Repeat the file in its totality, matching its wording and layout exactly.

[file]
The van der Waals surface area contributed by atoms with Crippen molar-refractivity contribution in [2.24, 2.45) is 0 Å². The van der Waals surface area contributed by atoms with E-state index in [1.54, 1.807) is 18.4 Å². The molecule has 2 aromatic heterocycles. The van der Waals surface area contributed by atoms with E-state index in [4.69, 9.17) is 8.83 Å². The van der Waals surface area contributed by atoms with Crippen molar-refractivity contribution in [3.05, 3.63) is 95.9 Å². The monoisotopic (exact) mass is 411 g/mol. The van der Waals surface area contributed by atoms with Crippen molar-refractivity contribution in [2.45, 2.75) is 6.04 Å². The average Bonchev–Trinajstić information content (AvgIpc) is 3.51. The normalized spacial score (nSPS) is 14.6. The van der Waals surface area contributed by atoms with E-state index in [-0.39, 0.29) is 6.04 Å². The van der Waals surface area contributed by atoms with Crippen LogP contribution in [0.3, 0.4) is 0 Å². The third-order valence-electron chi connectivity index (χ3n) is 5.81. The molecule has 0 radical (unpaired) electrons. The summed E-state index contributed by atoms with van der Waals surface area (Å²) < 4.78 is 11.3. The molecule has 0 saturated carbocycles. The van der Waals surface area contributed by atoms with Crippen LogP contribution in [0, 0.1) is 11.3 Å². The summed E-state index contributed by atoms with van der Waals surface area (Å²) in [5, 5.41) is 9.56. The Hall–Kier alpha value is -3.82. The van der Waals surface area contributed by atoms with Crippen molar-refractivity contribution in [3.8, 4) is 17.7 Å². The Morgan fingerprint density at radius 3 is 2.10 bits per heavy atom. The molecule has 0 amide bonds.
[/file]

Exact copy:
The van der Waals surface area contributed by atoms with Crippen molar-refractivity contribution in [2.24, 2.45) is 0 Å². The van der Waals surface area contributed by atoms with E-state index in [1.54, 1.807) is 18.4 Å². The molecule has 2 aromatic heterocycles. The van der Waals surface area contributed by atoms with E-state index in [4.69, 9.17) is 8.83 Å². The van der Waals surface area contributed by atoms with Crippen molar-refractivity contribution in [3.05, 3.63) is 95.9 Å². The monoisotopic (exact) mass is 411 g/mol. The van der Waals surface area contributed by atoms with Crippen molar-refractivity contribution in [2.45, 2.75) is 6.04 Å². The average Bonchev–Trinajstić information content (AvgIpc) is 3.51. The normalized spacial score (nSPS) is 14.6. The van der Waals surface area contributed by atoms with E-state index in [-0.39, 0.29) is 6.04 Å². The van der Waals surface area contributed by atoms with Crippen LogP contribution in [0.3, 0.4) is 0 Å². The third-order valence-electron chi connectivity index (χ3n) is 5.81. The molecule has 0 radical (unpaired) electrons. The summed E-state index contributed by atoms with van der Waals surface area (Å²) < 4.78 is 11.3. The molecule has 0 saturated carbocycles. The van der Waals surface area contributed by atoms with Crippen LogP contribution in [0, 0.1) is 11.3 Å². The summed E-state index contributed by atoms with van der Waals surface area (Å²) in [5, 5.41) is 9.56. The Hall–Kier alpha value is -3.82. The van der Waals surface area contributed by atoms with Crippen molar-refractivity contribution in [3.8, 4) is 17.7 Å². The Morgan fingerprint density at radius 3 is 2.10 bits per heavy atom. The molecule has 0 amide bonds.